Yours…Mine…and Ours – Tips on Successful Estate Planning with Blended Families
July 19, 2016
If you’re remarried, you may face some interesting planning considerations when it comes to completing your estate plan. The planning for blended families can be quite different from the planning you did in your first marriage as there is now yours, mine and ours. The key to successful planning is open communication and a full understanding of each other’s goals.
Here are some tips so that the process goes smoothly:
- Have a frank conversation: It may be difficult, but so critical. You need to determine what your respective goals are with regard to providing for each other, as well as children, whether biological or step.
- Prenuptial or postnuptial agreements: Regardless of net worth, prenuptial (pre-marriage) and postnuptial (during marriage) agreements are wonderful tools for detailing your obligations and wishes of how assets are split in the event of a death or divorce. Click this link to learn more.
- Meet with a qualified estate planning attorney and spell out your wishes in writing: If you simply own all of your assets as joint tenants or name your spouse as primary beneficiary and you die first, these assets will be payable to your surviving spouse. What happens at the second death? The assets will distribute according to your surviving spouse’s wishes, which may or may not include your children. Luckily, there are many planning tools available to make sure you can care for your surviving spouse but yet guarantee that at the second death your assets won’t bypass your own children. A QTIP trust is commonly used to provide for your surviving spouse but will not allow your spouse to control where the balance of the trust assets go after his or her death; you will control that outcome. Or, consider earmarking certain assets (life insurance, for example) to be paid to your children automatically at your death. This can be effective especially if your spouse is considerably younger than you as it won’t require your children to wait for your spouse’s death before receiving a part of their inheritance. This can go a long way in preserving your children’s relationship with their step-parent. And let’s not forget taxes…your attorney will help you assess the impact of gift, estate and income taxes.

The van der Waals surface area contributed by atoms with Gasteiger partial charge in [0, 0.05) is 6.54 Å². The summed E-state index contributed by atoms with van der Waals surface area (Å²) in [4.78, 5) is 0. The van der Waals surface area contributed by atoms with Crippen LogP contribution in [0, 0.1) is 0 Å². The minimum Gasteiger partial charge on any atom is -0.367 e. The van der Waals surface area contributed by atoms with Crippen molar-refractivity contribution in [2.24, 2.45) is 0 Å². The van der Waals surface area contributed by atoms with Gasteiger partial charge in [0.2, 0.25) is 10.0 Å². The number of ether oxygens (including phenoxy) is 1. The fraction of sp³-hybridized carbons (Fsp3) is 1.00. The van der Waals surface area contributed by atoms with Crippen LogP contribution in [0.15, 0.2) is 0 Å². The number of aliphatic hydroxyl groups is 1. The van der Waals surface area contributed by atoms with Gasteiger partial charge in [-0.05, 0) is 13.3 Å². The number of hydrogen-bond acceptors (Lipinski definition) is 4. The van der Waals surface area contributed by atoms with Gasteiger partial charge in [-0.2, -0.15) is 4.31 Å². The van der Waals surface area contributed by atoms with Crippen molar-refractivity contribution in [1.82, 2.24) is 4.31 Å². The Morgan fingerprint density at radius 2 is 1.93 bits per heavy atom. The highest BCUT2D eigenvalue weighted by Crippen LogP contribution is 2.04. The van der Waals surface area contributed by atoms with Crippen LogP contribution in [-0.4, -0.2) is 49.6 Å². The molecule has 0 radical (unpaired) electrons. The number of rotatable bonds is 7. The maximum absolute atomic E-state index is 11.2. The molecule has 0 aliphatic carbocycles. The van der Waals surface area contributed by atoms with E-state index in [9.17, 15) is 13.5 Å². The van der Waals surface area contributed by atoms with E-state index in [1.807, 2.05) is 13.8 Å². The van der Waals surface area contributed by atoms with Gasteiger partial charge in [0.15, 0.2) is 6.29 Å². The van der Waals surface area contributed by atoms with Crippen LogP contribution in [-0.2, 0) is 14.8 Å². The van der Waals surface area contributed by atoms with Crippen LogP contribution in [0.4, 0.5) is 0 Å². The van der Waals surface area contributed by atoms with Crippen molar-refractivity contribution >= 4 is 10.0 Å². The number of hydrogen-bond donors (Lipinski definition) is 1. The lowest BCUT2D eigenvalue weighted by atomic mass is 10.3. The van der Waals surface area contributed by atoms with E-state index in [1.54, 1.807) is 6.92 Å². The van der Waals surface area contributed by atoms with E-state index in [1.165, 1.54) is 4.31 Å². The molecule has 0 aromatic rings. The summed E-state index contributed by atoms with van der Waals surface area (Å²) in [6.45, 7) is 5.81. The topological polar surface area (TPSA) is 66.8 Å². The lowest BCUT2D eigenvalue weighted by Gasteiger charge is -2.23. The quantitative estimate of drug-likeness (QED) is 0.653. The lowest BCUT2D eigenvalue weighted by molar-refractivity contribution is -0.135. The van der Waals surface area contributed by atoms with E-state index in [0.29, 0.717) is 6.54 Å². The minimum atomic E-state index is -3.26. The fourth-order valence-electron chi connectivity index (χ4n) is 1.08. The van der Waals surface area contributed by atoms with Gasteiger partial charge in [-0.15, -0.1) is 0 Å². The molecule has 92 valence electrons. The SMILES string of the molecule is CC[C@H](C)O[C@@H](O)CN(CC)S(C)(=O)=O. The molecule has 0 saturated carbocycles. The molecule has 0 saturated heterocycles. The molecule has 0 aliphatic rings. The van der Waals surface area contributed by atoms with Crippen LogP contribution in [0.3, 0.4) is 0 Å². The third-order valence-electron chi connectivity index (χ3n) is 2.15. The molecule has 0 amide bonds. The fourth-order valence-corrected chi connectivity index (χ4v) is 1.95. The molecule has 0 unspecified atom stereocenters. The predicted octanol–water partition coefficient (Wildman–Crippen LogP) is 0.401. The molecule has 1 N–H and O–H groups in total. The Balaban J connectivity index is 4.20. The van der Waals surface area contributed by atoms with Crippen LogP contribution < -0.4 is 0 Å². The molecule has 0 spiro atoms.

A thoughtful plan will consider all points of view – yours, your spouse’s and your respective children. I see marital bliss on the horizon!